Berger and Cirasella tend to prefer a whitelist to a blacklist of journals: “Given the fuzziness between low-quality and predatory publishers, whitelisting, or listing publishers and journals that have been vetted and verified as satisfying certain standards, may be a better solution than blacklisting.” They point to the revamped Directory of Open Access Journals (DOAJ) as a good example of a valuable whitelist. However, they stress that blacklists and whitelists can only do so much and that authors should do their homework and thoroughly evaluate journals in which they’d like to publish.
Note: BC Libraries have a useful guide: Assessing Journal Quality.
He makes a strong case for the role that library publishing can fill.
I believe the academy has room for both library and university press publishing. I believe this because each has a radically different role and mission. I do not think that either one has the solution to the other’s problems. I don’t see library publishing initiatives as opposed to the university presses, but I think they are better off independent of them. I want library publishers to “come out of Babylon” (as Bob Marley might say) — to leave behind the ownership-based, property-accumulating, copyright-hoarding, commercially-driven publishing model practiced by the corporate giants and imitated to various degrees by academic presses struggling for self-sufficiency.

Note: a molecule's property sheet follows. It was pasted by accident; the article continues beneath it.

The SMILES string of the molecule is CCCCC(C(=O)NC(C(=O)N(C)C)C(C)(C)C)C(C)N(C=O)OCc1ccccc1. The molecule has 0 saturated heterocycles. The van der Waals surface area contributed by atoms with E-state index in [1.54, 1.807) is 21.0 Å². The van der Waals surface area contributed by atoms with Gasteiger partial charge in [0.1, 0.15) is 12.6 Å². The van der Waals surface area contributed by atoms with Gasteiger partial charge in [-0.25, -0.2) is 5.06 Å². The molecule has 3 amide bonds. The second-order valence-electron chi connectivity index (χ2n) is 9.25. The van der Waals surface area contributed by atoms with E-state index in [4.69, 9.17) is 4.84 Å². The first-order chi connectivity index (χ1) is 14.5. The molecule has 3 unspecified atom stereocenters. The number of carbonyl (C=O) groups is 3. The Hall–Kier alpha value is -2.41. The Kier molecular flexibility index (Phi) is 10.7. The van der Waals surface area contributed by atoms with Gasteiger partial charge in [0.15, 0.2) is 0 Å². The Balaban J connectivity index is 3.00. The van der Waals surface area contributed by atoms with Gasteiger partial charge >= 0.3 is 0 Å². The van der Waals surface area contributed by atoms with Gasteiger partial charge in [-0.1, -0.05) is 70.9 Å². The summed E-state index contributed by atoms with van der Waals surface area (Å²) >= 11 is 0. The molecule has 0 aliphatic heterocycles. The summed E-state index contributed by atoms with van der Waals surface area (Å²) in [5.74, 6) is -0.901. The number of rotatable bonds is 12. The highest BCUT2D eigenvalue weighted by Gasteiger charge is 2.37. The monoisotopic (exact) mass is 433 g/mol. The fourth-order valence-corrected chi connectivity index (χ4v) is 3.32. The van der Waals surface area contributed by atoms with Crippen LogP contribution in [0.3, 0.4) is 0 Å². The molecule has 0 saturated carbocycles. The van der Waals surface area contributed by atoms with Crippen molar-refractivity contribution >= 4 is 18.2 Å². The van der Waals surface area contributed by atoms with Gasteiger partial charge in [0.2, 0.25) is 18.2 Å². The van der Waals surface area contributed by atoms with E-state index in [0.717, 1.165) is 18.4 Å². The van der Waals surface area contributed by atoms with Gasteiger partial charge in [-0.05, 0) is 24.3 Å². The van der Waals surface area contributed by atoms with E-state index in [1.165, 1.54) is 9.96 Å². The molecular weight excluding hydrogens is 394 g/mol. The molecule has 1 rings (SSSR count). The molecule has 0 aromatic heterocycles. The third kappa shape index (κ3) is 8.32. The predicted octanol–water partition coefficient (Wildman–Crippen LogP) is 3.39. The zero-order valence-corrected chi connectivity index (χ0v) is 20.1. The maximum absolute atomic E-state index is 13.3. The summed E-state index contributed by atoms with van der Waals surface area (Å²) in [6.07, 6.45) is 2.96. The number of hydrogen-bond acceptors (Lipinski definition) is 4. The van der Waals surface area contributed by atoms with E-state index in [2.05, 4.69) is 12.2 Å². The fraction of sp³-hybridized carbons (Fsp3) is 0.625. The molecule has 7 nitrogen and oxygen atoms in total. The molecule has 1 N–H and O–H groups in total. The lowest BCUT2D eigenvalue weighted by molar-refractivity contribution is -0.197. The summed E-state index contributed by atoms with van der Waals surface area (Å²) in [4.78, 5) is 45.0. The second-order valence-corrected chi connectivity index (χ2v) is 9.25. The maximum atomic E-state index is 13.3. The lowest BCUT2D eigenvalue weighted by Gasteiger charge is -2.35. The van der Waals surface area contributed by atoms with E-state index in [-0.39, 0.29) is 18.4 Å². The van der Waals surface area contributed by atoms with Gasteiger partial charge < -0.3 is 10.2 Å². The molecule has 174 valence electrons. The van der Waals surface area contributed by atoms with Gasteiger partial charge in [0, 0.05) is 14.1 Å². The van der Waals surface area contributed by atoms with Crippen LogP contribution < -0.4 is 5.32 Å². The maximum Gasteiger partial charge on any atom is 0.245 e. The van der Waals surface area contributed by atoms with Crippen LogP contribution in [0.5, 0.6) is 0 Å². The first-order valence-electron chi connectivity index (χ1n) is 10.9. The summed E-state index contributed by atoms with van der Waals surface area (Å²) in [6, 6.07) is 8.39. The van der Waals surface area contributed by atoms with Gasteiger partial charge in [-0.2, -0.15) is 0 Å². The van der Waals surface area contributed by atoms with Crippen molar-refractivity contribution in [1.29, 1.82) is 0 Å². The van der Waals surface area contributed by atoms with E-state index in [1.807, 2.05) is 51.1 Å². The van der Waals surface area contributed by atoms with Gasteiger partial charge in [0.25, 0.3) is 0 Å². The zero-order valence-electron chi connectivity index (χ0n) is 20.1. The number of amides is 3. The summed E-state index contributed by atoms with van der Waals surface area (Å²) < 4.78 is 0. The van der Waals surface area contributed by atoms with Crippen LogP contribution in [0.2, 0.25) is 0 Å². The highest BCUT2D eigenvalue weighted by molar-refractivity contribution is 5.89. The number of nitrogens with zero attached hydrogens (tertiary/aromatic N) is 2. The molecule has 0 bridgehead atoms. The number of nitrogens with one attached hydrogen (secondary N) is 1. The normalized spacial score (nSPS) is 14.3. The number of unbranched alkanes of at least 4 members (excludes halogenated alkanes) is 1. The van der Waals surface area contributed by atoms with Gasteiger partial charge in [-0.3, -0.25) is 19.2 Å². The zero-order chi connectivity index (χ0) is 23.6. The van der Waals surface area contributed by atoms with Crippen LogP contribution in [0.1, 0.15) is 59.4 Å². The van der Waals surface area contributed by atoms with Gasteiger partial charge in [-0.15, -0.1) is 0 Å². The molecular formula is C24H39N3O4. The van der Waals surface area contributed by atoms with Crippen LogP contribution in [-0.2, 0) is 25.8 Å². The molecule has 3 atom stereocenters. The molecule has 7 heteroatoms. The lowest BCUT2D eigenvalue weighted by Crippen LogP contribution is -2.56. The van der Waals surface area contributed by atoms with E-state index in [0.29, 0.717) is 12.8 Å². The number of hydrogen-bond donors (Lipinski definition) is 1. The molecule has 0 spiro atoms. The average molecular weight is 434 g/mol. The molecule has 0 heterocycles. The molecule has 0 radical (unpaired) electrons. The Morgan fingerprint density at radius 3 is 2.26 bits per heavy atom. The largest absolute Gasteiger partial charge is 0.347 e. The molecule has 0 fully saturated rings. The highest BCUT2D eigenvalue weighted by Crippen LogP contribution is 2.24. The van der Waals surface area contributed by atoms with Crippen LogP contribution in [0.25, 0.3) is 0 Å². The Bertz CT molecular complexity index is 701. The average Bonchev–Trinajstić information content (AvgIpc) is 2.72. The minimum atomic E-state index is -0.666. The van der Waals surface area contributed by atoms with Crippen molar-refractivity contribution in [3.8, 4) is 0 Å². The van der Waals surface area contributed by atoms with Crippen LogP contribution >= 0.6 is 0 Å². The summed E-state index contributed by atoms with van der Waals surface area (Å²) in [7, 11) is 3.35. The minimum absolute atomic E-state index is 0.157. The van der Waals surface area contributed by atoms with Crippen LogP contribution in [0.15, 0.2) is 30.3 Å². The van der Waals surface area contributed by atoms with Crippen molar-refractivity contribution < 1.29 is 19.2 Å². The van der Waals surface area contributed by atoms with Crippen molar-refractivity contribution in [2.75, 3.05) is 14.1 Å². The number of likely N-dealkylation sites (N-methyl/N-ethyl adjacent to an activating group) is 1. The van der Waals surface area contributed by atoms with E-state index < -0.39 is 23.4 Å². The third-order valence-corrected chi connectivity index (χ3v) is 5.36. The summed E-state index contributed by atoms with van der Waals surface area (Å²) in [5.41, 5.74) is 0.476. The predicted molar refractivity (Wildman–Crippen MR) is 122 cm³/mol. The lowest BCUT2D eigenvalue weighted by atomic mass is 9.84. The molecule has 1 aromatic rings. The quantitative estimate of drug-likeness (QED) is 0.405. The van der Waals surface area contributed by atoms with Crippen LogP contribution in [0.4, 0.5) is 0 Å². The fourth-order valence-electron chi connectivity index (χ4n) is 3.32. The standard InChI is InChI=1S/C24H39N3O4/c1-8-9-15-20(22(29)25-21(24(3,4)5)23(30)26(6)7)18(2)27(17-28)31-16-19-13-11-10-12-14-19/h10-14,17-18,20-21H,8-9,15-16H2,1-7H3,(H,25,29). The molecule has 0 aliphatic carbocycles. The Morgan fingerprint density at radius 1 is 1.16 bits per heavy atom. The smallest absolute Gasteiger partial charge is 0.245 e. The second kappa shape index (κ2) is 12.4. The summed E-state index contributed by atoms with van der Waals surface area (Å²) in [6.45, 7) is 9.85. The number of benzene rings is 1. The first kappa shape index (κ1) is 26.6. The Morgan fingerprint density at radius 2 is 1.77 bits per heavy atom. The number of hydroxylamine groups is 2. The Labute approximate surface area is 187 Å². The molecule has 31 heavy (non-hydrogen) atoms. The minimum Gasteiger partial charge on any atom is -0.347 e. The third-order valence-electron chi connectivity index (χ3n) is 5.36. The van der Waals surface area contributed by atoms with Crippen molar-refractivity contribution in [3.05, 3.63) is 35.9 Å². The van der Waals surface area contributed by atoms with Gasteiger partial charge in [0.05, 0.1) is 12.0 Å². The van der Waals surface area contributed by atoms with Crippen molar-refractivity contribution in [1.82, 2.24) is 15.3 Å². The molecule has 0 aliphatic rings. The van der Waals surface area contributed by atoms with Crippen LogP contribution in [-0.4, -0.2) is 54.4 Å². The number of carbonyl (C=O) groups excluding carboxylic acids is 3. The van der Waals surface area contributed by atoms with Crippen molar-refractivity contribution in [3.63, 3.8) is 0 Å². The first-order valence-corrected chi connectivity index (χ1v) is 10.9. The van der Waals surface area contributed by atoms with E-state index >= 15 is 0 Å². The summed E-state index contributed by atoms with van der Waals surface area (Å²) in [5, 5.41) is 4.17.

All of us have a chance to do more and do better. In fact, the universe of publishable materials has never been more exciting and energizing. There is more than enough to go around. To those who would say “that’s not real publishing” or “not good publishing,” I can only say: it’s not a contest. We are all seeking to serve the communication needs of scholars and researchers. The Copyright Office defines publishing as “offering copies for distribution,” and that’s enough for me. We can all get judgmental, or we can each take advantage of the opportunities that the new technology has handed us.